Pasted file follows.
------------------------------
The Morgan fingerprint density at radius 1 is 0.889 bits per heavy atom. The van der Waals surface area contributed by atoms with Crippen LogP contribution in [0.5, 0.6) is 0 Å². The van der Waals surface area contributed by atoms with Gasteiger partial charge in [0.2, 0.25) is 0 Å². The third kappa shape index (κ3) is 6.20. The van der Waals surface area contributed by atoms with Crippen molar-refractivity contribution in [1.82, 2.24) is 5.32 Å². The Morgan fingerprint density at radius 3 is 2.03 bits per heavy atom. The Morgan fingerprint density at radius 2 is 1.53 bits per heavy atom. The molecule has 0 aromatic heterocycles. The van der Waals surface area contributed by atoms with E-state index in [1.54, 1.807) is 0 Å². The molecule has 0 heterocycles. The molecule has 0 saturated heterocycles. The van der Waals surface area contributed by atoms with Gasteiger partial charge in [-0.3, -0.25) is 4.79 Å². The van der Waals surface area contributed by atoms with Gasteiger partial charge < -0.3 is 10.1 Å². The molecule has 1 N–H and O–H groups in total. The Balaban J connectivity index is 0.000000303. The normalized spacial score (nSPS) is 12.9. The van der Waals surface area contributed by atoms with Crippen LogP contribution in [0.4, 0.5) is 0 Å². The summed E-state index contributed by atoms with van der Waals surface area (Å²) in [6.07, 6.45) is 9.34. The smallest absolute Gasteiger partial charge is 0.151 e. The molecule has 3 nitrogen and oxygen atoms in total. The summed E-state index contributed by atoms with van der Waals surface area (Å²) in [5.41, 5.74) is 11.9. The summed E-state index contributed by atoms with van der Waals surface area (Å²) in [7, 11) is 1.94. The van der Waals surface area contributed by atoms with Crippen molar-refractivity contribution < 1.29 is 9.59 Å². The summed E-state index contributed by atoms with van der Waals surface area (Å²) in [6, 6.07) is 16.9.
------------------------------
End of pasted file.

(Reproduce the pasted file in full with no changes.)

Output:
The Morgan fingerprint density at radius 1 is 0.889 bits per heavy atom. The van der Waals surface area contributed by atoms with Crippen LogP contribution in [0.5, 0.6) is 0 Å². The van der Waals surface area contributed by atoms with Gasteiger partial charge in [0.2, 0.25) is 0 Å². The third kappa shape index (κ3) is 6.20. The van der Waals surface area contributed by atoms with Crippen molar-refractivity contribution in [1.82, 2.24) is 5.32 Å². The Morgan fingerprint density at radius 3 is 2.03 bits per heavy atom. The Morgan fingerprint density at radius 2 is 1.53 bits per heavy atom. The molecule has 0 aromatic heterocycles. The van der Waals surface area contributed by atoms with E-state index in [1.54, 1.807) is 0 Å². The molecule has 0 heterocycles. The molecule has 0 saturated heterocycles. The van der Waals surface area contributed by atoms with Gasteiger partial charge in [-0.3, -0.25) is 4.79 Å². The van der Waals surface area contributed by atoms with Gasteiger partial charge < -0.3 is 10.1 Å². The molecule has 1 N–H and O–H groups in total. The Balaban J connectivity index is 0.000000303. The normalized spacial score (nSPS) is 12.9. The van der Waals surface area contributed by atoms with Crippen LogP contribution in [0.4, 0.5) is 0 Å². The summed E-state index contributed by atoms with van der Waals surface area (Å²) in [6.07, 6.45) is 9.34. The smallest absolute Gasteiger partial charge is 0.151 e. The molecule has 3 nitrogen and oxygen atoms in total. The summed E-state index contributed by atoms with van der Waals surface area (Å²) in [5.41, 5.74) is 11.9. The summed E-state index contributed by atoms with van der Waals surface area (Å²) in [7, 11) is 1.94. The van der Waals surface area contributed by atoms with Crippen molar-refractivity contribution < 1.29 is 9.59 Å². The summed E-state index contributed by atoms with van der Waals surface area (Å²) in [6, 6.07) is 16.9.